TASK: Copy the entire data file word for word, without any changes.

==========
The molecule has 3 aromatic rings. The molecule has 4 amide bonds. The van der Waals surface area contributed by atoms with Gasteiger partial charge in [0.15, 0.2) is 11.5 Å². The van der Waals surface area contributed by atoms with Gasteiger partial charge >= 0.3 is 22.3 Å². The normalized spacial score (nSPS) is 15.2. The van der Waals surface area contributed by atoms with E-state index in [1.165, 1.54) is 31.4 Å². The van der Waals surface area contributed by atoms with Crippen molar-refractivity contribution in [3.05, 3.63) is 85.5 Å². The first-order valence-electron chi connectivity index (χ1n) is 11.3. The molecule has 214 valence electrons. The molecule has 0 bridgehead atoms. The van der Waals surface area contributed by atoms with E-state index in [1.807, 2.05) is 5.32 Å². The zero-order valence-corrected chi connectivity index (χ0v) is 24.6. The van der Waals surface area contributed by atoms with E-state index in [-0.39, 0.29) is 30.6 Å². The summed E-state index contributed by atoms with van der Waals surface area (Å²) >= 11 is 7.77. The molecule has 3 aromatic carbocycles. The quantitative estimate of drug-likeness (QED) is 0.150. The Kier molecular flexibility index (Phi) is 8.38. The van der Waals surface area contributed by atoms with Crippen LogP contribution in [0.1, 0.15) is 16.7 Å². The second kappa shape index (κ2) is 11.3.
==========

The molecule has 3 aromatic rings. The molecule has 4 amide bonds. The van der Waals surface area contributed by atoms with Gasteiger partial charge in [0.15, 0.2) is 11.5 Å². The van der Waals surface area contributed by atoms with Gasteiger partial charge >= 0.3 is 22.3 Å². The normalized spacial score (nSPS) is 15.2. The van der Waals surface area contributed by atoms with E-state index in [1.165, 1.54) is 31.4 Å². The van der Waals surface area contributed by atoms with Crippen molar-refractivity contribution in [3.05, 3.63) is 85.5 Å². The first-order valence-electron chi connectivity index (χ1n) is 11.3. The molecule has 214 valence electrons. The molecule has 0 bridgehead atoms. The van der Waals surface area contributed by atoms with E-state index in [1.807, 2.05) is 5.32 Å². The zero-order valence-corrected chi connectivity index (χ0v) is 24.6. The van der Waals surface area contributed by atoms with E-state index in [-0.39, 0.29) is 30.6 Å². The summed E-state index contributed by atoms with van der Waals surface area (Å²) >= 11 is 7.77. The molecule has 3 aromatic carbocycles. The quantitative estimate of drug-likeness (QED) is 0.150. The Kier molecular flexibility index (Phi) is 8.38. The van der Waals surface area contributed by atoms with Crippen LogP contribution in [0.1, 0.15) is 16.7 Å². The second kappa shape index (κ2) is 11.3.